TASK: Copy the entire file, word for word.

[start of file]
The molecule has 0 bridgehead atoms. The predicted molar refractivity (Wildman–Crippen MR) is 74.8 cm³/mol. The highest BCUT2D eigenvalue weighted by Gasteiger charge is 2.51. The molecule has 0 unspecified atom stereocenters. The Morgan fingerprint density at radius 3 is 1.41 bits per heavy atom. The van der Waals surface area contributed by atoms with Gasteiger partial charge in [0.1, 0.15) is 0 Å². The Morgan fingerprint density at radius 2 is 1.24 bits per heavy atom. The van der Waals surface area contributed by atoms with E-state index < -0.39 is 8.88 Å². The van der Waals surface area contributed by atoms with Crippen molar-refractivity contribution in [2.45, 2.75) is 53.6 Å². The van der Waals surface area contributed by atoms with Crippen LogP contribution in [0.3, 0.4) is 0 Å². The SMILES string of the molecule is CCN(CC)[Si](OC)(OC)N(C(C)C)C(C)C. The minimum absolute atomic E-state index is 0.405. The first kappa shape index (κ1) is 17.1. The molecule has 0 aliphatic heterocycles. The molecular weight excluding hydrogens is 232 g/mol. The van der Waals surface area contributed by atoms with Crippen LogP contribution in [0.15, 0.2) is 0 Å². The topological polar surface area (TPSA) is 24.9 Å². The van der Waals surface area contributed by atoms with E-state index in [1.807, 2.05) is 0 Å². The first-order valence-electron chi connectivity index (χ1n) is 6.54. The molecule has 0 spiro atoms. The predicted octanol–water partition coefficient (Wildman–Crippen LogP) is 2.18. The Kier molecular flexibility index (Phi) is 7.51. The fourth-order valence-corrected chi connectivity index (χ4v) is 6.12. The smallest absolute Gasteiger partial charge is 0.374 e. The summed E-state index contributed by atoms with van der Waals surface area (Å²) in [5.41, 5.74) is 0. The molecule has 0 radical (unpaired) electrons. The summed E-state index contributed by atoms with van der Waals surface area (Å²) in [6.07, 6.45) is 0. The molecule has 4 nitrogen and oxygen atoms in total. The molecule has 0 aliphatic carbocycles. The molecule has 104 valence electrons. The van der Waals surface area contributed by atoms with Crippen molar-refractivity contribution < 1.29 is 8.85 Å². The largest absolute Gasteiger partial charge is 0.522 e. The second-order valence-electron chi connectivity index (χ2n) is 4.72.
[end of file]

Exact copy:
The molecule has 0 bridgehead atoms. The predicted molar refractivity (Wildman–Crippen MR) is 74.8 cm³/mol. The highest BCUT2D eigenvalue weighted by Gasteiger charge is 2.51. The molecule has 0 unspecified atom stereocenters. The Morgan fingerprint density at radius 3 is 1.41 bits per heavy atom. The van der Waals surface area contributed by atoms with Gasteiger partial charge in [0.1, 0.15) is 0 Å². The Morgan fingerprint density at radius 2 is 1.24 bits per heavy atom. The van der Waals surface area contributed by atoms with E-state index < -0.39 is 8.88 Å². The van der Waals surface area contributed by atoms with Crippen molar-refractivity contribution in [2.45, 2.75) is 53.6 Å². The van der Waals surface area contributed by atoms with Crippen LogP contribution in [0.3, 0.4) is 0 Å². The SMILES string of the molecule is CCN(CC)[Si](OC)(OC)N(C(C)C)C(C)C. The minimum absolute atomic E-state index is 0.405. The first kappa shape index (κ1) is 17.1. The molecule has 0 aliphatic heterocycles. The molecular weight excluding hydrogens is 232 g/mol. The van der Waals surface area contributed by atoms with Crippen LogP contribution in [0.15, 0.2) is 0 Å². The topological polar surface area (TPSA) is 24.9 Å². The van der Waals surface area contributed by atoms with E-state index in [1.807, 2.05) is 0 Å². The first-order valence-electron chi connectivity index (χ1n) is 6.54. The molecule has 0 spiro atoms. The predicted octanol–water partition coefficient (Wildman–Crippen LogP) is 2.18. The Kier molecular flexibility index (Phi) is 7.51. The fourth-order valence-corrected chi connectivity index (χ4v) is 6.12. The smallest absolute Gasteiger partial charge is 0.374 e. The summed E-state index contributed by atoms with van der Waals surface area (Å²) in [5.41, 5.74) is 0. The molecule has 0 radical (unpaired) electrons. The summed E-state index contributed by atoms with van der Waals surface area (Å²) in [6.07, 6.45) is 0. The molecule has 4 nitrogen and oxygen atoms in total. The molecule has 0 aliphatic carbocycles. The molecule has 104 valence electrons. The van der Waals surface area contributed by atoms with Crippen molar-refractivity contribution < 1.29 is 8.85 Å². The largest absolute Gasteiger partial charge is 0.522 e. The second-order valence-electron chi connectivity index (χ2n) is 4.72.